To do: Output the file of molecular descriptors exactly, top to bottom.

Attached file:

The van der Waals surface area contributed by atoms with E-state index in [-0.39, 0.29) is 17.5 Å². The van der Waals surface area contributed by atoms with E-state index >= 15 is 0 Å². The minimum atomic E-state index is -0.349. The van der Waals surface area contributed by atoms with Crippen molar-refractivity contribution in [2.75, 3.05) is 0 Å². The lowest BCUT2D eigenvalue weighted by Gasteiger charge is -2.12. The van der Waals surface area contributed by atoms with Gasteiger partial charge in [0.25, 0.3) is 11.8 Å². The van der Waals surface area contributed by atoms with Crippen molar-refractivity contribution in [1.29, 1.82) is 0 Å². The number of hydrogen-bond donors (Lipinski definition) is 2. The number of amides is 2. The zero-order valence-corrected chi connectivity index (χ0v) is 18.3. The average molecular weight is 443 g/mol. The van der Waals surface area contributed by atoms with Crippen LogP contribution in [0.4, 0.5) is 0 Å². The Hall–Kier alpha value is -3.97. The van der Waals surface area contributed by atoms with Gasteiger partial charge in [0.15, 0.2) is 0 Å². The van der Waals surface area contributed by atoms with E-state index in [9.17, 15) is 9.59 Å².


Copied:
The van der Waals surface area contributed by atoms with E-state index in [-0.39, 0.29) is 17.5 Å². The van der Waals surface area contributed by atoms with E-state index >= 15 is 0 Å². The minimum atomic E-state index is -0.349. The van der Waals surface area contributed by atoms with Crippen molar-refractivity contribution in [2.75, 3.05) is 0 Å². The lowest BCUT2D eigenvalue weighted by Gasteiger charge is -2.12. The van der Waals surface area contributed by atoms with Gasteiger partial charge in [0.25, 0.3) is 11.8 Å². The van der Waals surface area contributed by atoms with Crippen molar-refractivity contribution in [1.29, 1.82) is 0 Å². The number of hydrogen-bond donors (Lipinski definition) is 2. The number of amides is 2. The zero-order valence-corrected chi connectivity index (χ0v) is 18.3. The average molecular weight is 443 g/mol. The van der Waals surface area contributed by atoms with Crippen LogP contribution in [0.4, 0.5) is 0 Å². The Hall–Kier alpha value is -3.97. The van der Waals surface area contributed by atoms with Gasteiger partial charge in [0.15, 0.2) is 0 Å². The van der Waals surface area contributed by atoms with E-state index in [9.17, 15) is 9.59 Å².